HELENA, Mont. (AP) — U.S. Sen. Max Baucus says Congress is moving closer to allowing U.S. horses to be slaughtered primarily for their meat with a move that allows inspections of the facilities.

The Democratic senator has been backing an idea to allow the U.S. Department of Agriculture to again start inspecting horse slaughter plants. The ban on inspections dates back to 2006 and effectively resulted in a ban on domestic horse slaughter and the processing of horse meat, which is considered a delicacy in some overseas markets.

The Senate Appropriations Committee on Wednesday passed an agricultural spending bill that would allow inspection of slaughtered horses, which is needed to ship meat and animal byproducts across state borders.

Baucus said he is making sure that language stays intact as the appropriation process continues.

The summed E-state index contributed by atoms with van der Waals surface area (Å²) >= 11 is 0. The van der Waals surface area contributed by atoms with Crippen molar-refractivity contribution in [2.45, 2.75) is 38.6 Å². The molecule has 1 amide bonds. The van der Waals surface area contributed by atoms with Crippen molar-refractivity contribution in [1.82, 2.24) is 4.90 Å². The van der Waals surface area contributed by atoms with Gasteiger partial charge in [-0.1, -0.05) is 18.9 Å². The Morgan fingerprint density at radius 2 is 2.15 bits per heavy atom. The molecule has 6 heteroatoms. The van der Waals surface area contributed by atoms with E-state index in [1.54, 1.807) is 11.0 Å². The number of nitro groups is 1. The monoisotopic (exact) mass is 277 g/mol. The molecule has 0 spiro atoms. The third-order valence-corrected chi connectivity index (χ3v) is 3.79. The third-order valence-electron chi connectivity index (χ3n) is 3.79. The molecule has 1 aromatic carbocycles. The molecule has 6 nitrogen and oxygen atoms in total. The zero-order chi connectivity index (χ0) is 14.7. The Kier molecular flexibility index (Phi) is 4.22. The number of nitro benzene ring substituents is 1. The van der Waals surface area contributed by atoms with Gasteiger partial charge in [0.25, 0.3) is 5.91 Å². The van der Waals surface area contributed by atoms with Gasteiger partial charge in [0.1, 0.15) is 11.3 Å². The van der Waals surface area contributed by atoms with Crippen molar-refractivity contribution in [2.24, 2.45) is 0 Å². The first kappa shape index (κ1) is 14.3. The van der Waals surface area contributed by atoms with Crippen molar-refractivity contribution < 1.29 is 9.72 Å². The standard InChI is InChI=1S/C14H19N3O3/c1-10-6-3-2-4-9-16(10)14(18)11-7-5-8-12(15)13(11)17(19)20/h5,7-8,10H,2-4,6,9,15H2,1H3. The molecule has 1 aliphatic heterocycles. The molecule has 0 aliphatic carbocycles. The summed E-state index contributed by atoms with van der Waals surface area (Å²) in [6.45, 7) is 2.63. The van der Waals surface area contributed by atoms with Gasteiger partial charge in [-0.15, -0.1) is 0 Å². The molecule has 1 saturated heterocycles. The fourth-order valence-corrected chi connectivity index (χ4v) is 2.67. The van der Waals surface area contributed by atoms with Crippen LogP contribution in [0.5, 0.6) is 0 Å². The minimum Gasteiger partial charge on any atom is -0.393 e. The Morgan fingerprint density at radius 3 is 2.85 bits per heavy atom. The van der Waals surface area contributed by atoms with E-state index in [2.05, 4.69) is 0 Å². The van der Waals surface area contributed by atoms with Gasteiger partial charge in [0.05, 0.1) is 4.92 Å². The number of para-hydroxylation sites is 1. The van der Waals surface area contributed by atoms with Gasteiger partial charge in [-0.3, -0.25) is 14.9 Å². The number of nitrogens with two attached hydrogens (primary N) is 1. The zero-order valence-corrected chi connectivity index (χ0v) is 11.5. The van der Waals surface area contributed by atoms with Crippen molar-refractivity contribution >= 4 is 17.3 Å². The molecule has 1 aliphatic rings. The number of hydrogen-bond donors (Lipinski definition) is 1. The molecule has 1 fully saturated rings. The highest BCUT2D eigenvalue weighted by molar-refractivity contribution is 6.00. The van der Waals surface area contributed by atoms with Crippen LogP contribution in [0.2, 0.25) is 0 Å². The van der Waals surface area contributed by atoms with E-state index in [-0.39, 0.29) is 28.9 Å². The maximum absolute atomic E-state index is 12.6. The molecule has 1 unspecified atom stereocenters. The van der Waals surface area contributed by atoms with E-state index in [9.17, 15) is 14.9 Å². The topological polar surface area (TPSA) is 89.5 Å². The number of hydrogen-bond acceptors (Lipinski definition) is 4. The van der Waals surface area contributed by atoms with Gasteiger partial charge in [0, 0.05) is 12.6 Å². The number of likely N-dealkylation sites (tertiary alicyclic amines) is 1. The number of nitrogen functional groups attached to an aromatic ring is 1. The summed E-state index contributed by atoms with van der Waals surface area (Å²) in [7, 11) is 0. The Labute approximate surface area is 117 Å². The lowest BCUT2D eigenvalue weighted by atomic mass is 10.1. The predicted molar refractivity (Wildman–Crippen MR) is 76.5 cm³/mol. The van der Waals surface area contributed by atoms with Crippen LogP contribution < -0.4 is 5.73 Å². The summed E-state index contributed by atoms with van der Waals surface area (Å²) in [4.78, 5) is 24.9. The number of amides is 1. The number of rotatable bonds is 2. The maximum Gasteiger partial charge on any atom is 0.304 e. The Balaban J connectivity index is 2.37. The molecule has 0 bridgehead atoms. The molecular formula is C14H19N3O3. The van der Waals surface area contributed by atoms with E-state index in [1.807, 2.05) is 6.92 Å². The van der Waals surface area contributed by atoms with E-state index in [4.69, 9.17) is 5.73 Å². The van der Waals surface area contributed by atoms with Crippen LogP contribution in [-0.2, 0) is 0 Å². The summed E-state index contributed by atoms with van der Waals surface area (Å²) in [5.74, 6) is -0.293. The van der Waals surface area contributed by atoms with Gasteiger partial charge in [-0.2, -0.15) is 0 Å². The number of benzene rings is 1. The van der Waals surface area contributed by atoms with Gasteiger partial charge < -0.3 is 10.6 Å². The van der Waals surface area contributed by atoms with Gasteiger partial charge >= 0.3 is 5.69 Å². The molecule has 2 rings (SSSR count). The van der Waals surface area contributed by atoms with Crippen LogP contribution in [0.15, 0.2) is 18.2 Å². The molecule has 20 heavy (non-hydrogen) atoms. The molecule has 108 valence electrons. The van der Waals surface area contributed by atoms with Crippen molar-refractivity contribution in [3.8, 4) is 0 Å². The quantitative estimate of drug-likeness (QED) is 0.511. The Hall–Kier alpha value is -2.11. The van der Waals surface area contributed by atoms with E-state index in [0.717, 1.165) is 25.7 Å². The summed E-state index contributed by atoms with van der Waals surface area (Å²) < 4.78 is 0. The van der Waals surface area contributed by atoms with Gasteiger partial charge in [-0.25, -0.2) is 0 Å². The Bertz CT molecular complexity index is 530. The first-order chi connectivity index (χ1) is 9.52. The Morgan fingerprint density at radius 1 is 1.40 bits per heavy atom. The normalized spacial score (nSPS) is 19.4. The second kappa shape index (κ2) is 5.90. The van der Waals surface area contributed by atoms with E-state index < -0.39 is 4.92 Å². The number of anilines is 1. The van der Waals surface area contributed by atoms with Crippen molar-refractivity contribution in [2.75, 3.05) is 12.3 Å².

A Government Accountability Office study found that the horse slaughter ban has resulted in a shift of the market to Canada and Mexico, Baucus noted. It also has resulted in lower horse prices and strained local animal welfare agencies that are now dealing with more cases of horse abandonment.

"We've seen some pretty shocking cases across Montana of horse abandonment and neglect as owners face tough economic times," Baucus said in a statement. "This ban is a part of the problem and has resulted in the inhumane treatment of injured and sick horses along with hurting the economy. We have an opportunity here to do the right thing for our farmers and ranchers while improving the welfare of horses."

The Montana Legislature in 2009 passed a new law that aimed to court the construction of a horse slaughter plant in Montana, a law prompted by complaints from ranchers and agriculture interests. But no slaughter plant has ever been built, in part because the USDA inspection ban would prevent horse meat from being exported outside Montana.